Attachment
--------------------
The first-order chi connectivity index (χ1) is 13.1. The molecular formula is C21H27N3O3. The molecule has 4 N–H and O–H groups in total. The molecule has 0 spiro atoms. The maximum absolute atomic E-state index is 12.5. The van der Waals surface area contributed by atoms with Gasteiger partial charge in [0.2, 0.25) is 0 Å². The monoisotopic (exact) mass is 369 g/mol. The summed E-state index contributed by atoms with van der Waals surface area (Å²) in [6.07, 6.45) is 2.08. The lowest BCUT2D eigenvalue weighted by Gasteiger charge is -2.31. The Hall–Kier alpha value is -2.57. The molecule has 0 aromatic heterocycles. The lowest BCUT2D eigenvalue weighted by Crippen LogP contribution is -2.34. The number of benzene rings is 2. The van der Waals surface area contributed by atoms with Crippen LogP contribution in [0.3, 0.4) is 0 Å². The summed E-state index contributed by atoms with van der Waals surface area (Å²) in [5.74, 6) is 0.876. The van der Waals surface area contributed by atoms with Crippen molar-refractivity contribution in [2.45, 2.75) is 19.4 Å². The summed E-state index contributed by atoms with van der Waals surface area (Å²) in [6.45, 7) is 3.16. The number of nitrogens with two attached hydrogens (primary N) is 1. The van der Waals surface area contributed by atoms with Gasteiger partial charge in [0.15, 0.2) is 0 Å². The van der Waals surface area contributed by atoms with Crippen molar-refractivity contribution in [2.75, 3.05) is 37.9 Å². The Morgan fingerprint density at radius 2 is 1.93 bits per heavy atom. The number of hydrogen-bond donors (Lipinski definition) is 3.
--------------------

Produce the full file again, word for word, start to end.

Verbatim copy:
The first-order chi connectivity index (χ1) is 13.1. The molecular formula is C21H27N3O3. The molecule has 4 N–H and O–H groups in total. The molecule has 0 spiro atoms. The maximum absolute atomic E-state index is 12.5. The van der Waals surface area contributed by atoms with Gasteiger partial charge in [0.2, 0.25) is 0 Å². The monoisotopic (exact) mass is 369 g/mol. The summed E-state index contributed by atoms with van der Waals surface area (Å²) in [6.07, 6.45) is 2.08. The lowest BCUT2D eigenvalue weighted by Gasteiger charge is -2.31. The Hall–Kier alpha value is -2.57. The molecule has 0 aromatic heterocycles. The lowest BCUT2D eigenvalue weighted by Crippen LogP contribution is -2.34. The number of benzene rings is 2. The van der Waals surface area contributed by atoms with Crippen LogP contribution in [0.3, 0.4) is 0 Å². The summed E-state index contributed by atoms with van der Waals surface area (Å²) in [5.74, 6) is 0.876. The van der Waals surface area contributed by atoms with Crippen molar-refractivity contribution in [2.45, 2.75) is 19.4 Å². The summed E-state index contributed by atoms with van der Waals surface area (Å²) in [6.45, 7) is 3.16. The number of nitrogens with two attached hydrogens (primary N) is 1. The van der Waals surface area contributed by atoms with Gasteiger partial charge in [0.15, 0.2) is 0 Å². The van der Waals surface area contributed by atoms with Crippen molar-refractivity contribution in [2.75, 3.05) is 37.9 Å². The Morgan fingerprint density at radius 2 is 1.93 bits per heavy atom. The number of hydrogen-bond donors (Lipinski definition) is 3.